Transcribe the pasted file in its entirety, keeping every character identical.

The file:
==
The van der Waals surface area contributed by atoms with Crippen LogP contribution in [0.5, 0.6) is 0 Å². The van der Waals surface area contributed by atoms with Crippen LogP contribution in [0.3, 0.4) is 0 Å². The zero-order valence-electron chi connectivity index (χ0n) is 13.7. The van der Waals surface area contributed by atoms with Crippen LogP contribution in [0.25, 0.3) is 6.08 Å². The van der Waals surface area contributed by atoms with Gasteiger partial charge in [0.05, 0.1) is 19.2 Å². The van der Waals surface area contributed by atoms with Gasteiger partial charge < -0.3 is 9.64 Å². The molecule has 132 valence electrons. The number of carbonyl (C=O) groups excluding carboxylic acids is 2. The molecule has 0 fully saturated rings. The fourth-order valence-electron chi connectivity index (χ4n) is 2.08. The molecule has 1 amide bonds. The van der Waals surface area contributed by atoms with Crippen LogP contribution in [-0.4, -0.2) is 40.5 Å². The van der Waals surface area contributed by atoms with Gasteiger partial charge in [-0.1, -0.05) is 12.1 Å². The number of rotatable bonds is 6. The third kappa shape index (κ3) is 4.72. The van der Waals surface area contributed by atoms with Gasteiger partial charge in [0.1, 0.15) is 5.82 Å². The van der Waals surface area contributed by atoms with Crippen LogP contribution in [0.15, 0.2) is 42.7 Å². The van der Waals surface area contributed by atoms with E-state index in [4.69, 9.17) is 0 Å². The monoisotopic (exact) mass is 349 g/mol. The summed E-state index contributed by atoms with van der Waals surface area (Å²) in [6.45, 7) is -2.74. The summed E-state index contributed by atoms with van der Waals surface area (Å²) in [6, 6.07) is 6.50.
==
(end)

The van der Waals surface area contributed by atoms with Crippen LogP contribution in [0.5, 0.6) is 0 Å². The van der Waals surface area contributed by atoms with Crippen LogP contribution in [0.3, 0.4) is 0 Å². The zero-order valence-electron chi connectivity index (χ0n) is 13.7. The van der Waals surface area contributed by atoms with Crippen LogP contribution in [0.25, 0.3) is 6.08 Å². The van der Waals surface area contributed by atoms with Gasteiger partial charge in [0.05, 0.1) is 19.2 Å². The van der Waals surface area contributed by atoms with Gasteiger partial charge < -0.3 is 9.64 Å². The molecule has 132 valence electrons. The number of carbonyl (C=O) groups excluding carboxylic acids is 2. The molecule has 0 fully saturated rings. The fourth-order valence-electron chi connectivity index (χ4n) is 2.08. The molecule has 1 amide bonds. The van der Waals surface area contributed by atoms with Crippen LogP contribution in [-0.4, -0.2) is 40.5 Å². The van der Waals surface area contributed by atoms with Gasteiger partial charge in [-0.1, -0.05) is 12.1 Å². The number of rotatable bonds is 6. The third kappa shape index (κ3) is 4.72. The van der Waals surface area contributed by atoms with Gasteiger partial charge in [0.1, 0.15) is 5.82 Å². The van der Waals surface area contributed by atoms with Crippen LogP contribution in [0.15, 0.2) is 42.7 Å². The van der Waals surface area contributed by atoms with E-state index in [4.69, 9.17) is 0 Å². The monoisotopic (exact) mass is 349 g/mol. The summed E-state index contributed by atoms with van der Waals surface area (Å²) in [6.45, 7) is -2.74. The summed E-state index contributed by atoms with van der Waals surface area (Å²) in [6, 6.07) is 6.50.